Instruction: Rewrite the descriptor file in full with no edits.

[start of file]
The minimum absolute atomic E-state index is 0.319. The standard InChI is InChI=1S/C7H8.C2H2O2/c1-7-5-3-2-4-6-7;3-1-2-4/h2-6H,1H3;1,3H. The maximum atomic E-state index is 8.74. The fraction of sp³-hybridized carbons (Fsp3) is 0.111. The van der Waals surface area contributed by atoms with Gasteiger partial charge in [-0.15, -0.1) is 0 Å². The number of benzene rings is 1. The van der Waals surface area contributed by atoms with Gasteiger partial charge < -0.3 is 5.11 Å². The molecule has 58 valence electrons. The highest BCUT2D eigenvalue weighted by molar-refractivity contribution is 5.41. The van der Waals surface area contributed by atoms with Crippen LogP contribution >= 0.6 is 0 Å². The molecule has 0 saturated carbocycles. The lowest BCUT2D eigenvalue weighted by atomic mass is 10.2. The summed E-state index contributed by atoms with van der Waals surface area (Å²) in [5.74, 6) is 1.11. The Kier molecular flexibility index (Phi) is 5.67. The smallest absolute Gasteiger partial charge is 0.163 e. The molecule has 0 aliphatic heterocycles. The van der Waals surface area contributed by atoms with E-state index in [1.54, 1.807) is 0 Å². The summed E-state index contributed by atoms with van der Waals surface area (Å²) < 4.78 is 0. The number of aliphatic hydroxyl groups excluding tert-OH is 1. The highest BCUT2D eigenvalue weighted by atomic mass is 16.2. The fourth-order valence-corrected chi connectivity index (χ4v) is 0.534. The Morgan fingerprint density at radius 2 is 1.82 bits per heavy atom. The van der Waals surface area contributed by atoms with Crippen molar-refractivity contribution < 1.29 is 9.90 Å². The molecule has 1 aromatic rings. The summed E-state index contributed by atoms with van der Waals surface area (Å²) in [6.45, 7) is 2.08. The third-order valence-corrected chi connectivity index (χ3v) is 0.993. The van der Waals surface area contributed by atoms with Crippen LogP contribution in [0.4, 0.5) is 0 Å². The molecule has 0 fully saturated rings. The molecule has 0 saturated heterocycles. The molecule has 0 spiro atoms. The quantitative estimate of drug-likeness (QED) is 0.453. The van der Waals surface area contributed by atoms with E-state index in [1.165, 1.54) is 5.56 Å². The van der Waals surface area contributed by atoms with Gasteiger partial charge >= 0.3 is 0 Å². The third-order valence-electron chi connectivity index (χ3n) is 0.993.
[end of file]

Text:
The minimum absolute atomic E-state index is 0.319. The standard InChI is InChI=1S/C7H8.C2H2O2/c1-7-5-3-2-4-6-7;3-1-2-4/h2-6H,1H3;1,3H. The maximum atomic E-state index is 8.74. The fraction of sp³-hybridized carbons (Fsp3) is 0.111. The van der Waals surface area contributed by atoms with Gasteiger partial charge in [-0.15, -0.1) is 0 Å². The number of benzene rings is 1. The van der Waals surface area contributed by atoms with Gasteiger partial charge < -0.3 is 5.11 Å². The molecule has 58 valence electrons. The highest BCUT2D eigenvalue weighted by molar-refractivity contribution is 5.41. The van der Waals surface area contributed by atoms with Crippen LogP contribution >= 0.6 is 0 Å². The molecule has 0 saturated carbocycles. The lowest BCUT2D eigenvalue weighted by atomic mass is 10.2. The summed E-state index contributed by atoms with van der Waals surface area (Å²) in [5.74, 6) is 1.11. The Kier molecular flexibility index (Phi) is 5.67. The smallest absolute Gasteiger partial charge is 0.163 e. The molecule has 0 aliphatic heterocycles. The van der Waals surface area contributed by atoms with E-state index in [1.54, 1.807) is 0 Å². The summed E-state index contributed by atoms with van der Waals surface area (Å²) < 4.78 is 0. The number of aliphatic hydroxyl groups excluding tert-OH is 1. The highest BCUT2D eigenvalue weighted by atomic mass is 16.2. The fourth-order valence-corrected chi connectivity index (χ4v) is 0.534. The Morgan fingerprint density at radius 2 is 1.82 bits per heavy atom. The van der Waals surface area contributed by atoms with Crippen molar-refractivity contribution < 1.29 is 9.90 Å². The molecule has 1 aromatic rings. The summed E-state index contributed by atoms with van der Waals surface area (Å²) in [6.45, 7) is 2.08. The third-order valence-corrected chi connectivity index (χ3v) is 0.993. The van der Waals surface area contributed by atoms with Crippen LogP contribution in [0.4, 0.5) is 0 Å². The molecule has 0 fully saturated rings. The molecule has 0 saturated heterocycles. The molecule has 0 spiro atoms. The quantitative estimate of drug-likeness (QED) is 0.453. The van der Waals surface area contributed by atoms with E-state index in [1.165, 1.54) is 5.56 Å². The van der Waals surface area contributed by atoms with Gasteiger partial charge >= 0.3 is 0 Å². The third-order valence-electron chi connectivity index (χ3n) is 0.993.